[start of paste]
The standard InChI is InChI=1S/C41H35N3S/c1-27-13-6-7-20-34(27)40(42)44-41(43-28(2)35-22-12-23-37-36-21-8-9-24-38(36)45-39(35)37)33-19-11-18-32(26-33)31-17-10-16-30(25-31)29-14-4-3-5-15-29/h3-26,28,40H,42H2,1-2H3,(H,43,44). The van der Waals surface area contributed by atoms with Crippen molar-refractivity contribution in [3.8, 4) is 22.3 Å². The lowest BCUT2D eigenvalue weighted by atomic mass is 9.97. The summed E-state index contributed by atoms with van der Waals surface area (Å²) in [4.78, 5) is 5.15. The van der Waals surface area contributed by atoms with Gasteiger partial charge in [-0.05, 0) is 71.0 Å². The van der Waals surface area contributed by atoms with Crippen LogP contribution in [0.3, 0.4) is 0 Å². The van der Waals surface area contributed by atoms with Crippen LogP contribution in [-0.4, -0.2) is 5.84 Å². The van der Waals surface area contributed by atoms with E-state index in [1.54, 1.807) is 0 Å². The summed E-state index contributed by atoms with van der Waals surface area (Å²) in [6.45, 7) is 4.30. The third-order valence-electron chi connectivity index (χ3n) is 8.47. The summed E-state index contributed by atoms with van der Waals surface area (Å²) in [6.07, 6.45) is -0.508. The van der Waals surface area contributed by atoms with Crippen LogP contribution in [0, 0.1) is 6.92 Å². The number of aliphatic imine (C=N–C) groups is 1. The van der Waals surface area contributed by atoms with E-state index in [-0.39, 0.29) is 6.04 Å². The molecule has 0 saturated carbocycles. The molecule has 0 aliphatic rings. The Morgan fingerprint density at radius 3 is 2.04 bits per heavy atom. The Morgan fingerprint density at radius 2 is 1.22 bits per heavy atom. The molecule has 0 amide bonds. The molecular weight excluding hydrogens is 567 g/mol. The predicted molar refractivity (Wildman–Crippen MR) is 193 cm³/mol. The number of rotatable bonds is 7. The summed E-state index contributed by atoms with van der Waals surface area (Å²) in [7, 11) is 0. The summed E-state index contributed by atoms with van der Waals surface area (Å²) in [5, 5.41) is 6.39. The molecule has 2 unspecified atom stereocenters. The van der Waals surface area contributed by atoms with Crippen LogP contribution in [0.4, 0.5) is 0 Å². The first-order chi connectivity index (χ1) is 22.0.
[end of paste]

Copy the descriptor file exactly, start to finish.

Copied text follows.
The standard InChI is InChI=1S/C41H35N3S/c1-27-13-6-7-20-34(27)40(42)44-41(43-28(2)35-22-12-23-37-36-21-8-9-24-38(36)45-39(35)37)33-19-11-18-32(26-33)31-17-10-16-30(25-31)29-14-4-3-5-15-29/h3-26,28,40H,42H2,1-2H3,(H,43,44). The van der Waals surface area contributed by atoms with Crippen molar-refractivity contribution in [3.8, 4) is 22.3 Å². The lowest BCUT2D eigenvalue weighted by atomic mass is 9.97. The summed E-state index contributed by atoms with van der Waals surface area (Å²) in [4.78, 5) is 5.15. The van der Waals surface area contributed by atoms with Gasteiger partial charge in [-0.05, 0) is 71.0 Å². The van der Waals surface area contributed by atoms with Crippen LogP contribution in [0.3, 0.4) is 0 Å². The van der Waals surface area contributed by atoms with Crippen LogP contribution in [-0.4, -0.2) is 5.84 Å². The van der Waals surface area contributed by atoms with E-state index in [1.54, 1.807) is 0 Å². The summed E-state index contributed by atoms with van der Waals surface area (Å²) in [6.45, 7) is 4.30. The third-order valence-electron chi connectivity index (χ3n) is 8.47. The summed E-state index contributed by atoms with van der Waals surface area (Å²) in [6.07, 6.45) is -0.508. The van der Waals surface area contributed by atoms with Crippen LogP contribution in [0, 0.1) is 6.92 Å². The number of aliphatic imine (C=N–C) groups is 1. The van der Waals surface area contributed by atoms with E-state index in [-0.39, 0.29) is 6.04 Å². The molecule has 0 saturated carbocycles. The molecule has 0 aliphatic rings. The Morgan fingerprint density at radius 3 is 2.04 bits per heavy atom. The Morgan fingerprint density at radius 2 is 1.22 bits per heavy atom. The molecule has 0 amide bonds. The molecular weight excluding hydrogens is 567 g/mol. The predicted molar refractivity (Wildman–Crippen MR) is 193 cm³/mol. The number of rotatable bonds is 7. The summed E-state index contributed by atoms with van der Waals surface area (Å²) in [7, 11) is 0. The summed E-state index contributed by atoms with van der Waals surface area (Å²) in [5, 5.41) is 6.39. The molecule has 2 unspecified atom stereocenters. The van der Waals surface area contributed by atoms with Crippen LogP contribution in [0.4, 0.5) is 0 Å². The first-order chi connectivity index (χ1) is 22.0.